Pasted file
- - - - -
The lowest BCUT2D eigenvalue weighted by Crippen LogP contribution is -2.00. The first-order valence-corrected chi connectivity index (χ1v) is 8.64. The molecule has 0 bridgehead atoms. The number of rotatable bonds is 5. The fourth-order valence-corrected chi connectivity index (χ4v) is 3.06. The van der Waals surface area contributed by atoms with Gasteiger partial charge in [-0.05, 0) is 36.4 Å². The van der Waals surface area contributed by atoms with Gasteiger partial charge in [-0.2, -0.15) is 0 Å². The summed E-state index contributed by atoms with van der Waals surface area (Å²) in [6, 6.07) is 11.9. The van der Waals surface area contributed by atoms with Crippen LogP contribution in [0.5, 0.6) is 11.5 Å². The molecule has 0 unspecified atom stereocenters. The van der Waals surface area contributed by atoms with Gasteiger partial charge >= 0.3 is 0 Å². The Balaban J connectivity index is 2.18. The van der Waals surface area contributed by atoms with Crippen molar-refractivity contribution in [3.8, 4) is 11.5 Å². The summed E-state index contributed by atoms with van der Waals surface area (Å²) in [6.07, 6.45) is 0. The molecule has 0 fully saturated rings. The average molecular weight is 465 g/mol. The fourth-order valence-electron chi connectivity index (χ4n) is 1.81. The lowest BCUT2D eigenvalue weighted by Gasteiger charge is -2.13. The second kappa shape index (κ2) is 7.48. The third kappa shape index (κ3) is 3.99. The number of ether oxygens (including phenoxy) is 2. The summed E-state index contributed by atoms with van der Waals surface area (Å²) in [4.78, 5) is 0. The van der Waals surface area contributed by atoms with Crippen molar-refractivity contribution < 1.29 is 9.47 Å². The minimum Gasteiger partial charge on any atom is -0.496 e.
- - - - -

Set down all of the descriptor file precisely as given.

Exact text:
The lowest BCUT2D eigenvalue weighted by Crippen LogP contribution is -2.00. The first-order valence-corrected chi connectivity index (χ1v) is 8.64. The molecule has 0 bridgehead atoms. The number of rotatable bonds is 5. The fourth-order valence-corrected chi connectivity index (χ4v) is 3.06. The van der Waals surface area contributed by atoms with Gasteiger partial charge in [-0.05, 0) is 36.4 Å². The van der Waals surface area contributed by atoms with Gasteiger partial charge in [-0.2, -0.15) is 0 Å². The summed E-state index contributed by atoms with van der Waals surface area (Å²) in [6, 6.07) is 11.9. The van der Waals surface area contributed by atoms with Crippen LogP contribution in [0.5, 0.6) is 11.5 Å². The molecule has 0 unspecified atom stereocenters. The van der Waals surface area contributed by atoms with Gasteiger partial charge >= 0.3 is 0 Å². The Balaban J connectivity index is 2.18. The van der Waals surface area contributed by atoms with Crippen molar-refractivity contribution in [3.8, 4) is 11.5 Å². The summed E-state index contributed by atoms with van der Waals surface area (Å²) in [6.07, 6.45) is 0. The molecule has 0 fully saturated rings. The average molecular weight is 465 g/mol. The fourth-order valence-electron chi connectivity index (χ4n) is 1.81. The lowest BCUT2D eigenvalue weighted by Gasteiger charge is -2.13. The second kappa shape index (κ2) is 7.48. The third kappa shape index (κ3) is 3.99. The number of ether oxygens (including phenoxy) is 2. The summed E-state index contributed by atoms with van der Waals surface area (Å²) in [4.78, 5) is 0. The van der Waals surface area contributed by atoms with Crippen molar-refractivity contribution < 1.29 is 9.47 Å². The minimum Gasteiger partial charge on any atom is -0.496 e.